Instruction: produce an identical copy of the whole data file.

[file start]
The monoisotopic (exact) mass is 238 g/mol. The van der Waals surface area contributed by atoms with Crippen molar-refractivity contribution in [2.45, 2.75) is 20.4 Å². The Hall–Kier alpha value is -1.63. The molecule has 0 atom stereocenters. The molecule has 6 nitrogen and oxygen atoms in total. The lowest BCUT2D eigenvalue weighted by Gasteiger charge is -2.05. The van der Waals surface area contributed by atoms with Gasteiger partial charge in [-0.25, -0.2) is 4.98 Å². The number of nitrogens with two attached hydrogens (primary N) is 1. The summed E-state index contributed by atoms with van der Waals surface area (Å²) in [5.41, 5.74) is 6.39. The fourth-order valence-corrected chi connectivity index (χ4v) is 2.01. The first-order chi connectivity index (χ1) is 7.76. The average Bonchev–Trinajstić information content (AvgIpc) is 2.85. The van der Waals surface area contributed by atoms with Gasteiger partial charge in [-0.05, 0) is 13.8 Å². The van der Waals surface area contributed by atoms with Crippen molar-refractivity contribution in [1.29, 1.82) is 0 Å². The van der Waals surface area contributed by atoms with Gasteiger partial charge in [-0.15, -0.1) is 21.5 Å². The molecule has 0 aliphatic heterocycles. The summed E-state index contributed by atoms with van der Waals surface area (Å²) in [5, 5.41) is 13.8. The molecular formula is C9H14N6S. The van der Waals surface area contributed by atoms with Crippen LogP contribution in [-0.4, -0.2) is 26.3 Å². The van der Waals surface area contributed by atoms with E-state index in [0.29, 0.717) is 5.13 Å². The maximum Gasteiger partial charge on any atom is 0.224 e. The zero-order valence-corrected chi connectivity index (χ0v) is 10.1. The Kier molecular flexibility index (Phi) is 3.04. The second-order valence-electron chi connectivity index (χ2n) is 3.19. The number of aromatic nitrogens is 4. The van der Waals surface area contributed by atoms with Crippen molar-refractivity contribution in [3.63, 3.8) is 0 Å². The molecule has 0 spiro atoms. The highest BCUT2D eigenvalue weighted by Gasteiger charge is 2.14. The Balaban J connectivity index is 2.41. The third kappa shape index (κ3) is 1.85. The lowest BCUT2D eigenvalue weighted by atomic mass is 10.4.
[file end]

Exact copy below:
The monoisotopic (exact) mass is 238 g/mol. The van der Waals surface area contributed by atoms with Crippen molar-refractivity contribution in [2.45, 2.75) is 20.4 Å². The Hall–Kier alpha value is -1.63. The molecule has 0 atom stereocenters. The molecule has 6 nitrogen and oxygen atoms in total. The lowest BCUT2D eigenvalue weighted by Gasteiger charge is -2.05. The van der Waals surface area contributed by atoms with Gasteiger partial charge in [-0.25, -0.2) is 4.98 Å². The number of nitrogens with two attached hydrogens (primary N) is 1. The summed E-state index contributed by atoms with van der Waals surface area (Å²) in [5.41, 5.74) is 6.39. The fourth-order valence-corrected chi connectivity index (χ4v) is 2.01. The first-order chi connectivity index (χ1) is 7.76. The average Bonchev–Trinajstić information content (AvgIpc) is 2.85. The van der Waals surface area contributed by atoms with Gasteiger partial charge in [-0.05, 0) is 13.8 Å². The van der Waals surface area contributed by atoms with Crippen molar-refractivity contribution in [1.29, 1.82) is 0 Å². The van der Waals surface area contributed by atoms with Gasteiger partial charge in [-0.15, -0.1) is 21.5 Å². The molecule has 0 aliphatic heterocycles. The summed E-state index contributed by atoms with van der Waals surface area (Å²) in [5, 5.41) is 13.8. The molecular formula is C9H14N6S. The van der Waals surface area contributed by atoms with Crippen LogP contribution in [-0.4, -0.2) is 26.3 Å². The van der Waals surface area contributed by atoms with E-state index in [0.29, 0.717) is 5.13 Å². The maximum Gasteiger partial charge on any atom is 0.224 e. The zero-order valence-corrected chi connectivity index (χ0v) is 10.1. The Kier molecular flexibility index (Phi) is 3.04. The second-order valence-electron chi connectivity index (χ2n) is 3.19. The number of aromatic nitrogens is 4. The van der Waals surface area contributed by atoms with Crippen molar-refractivity contribution in [3.63, 3.8) is 0 Å². The molecule has 0 spiro atoms. The highest BCUT2D eigenvalue weighted by Gasteiger charge is 2.14. The Balaban J connectivity index is 2.41. The third kappa shape index (κ3) is 1.85. The lowest BCUT2D eigenvalue weighted by atomic mass is 10.4.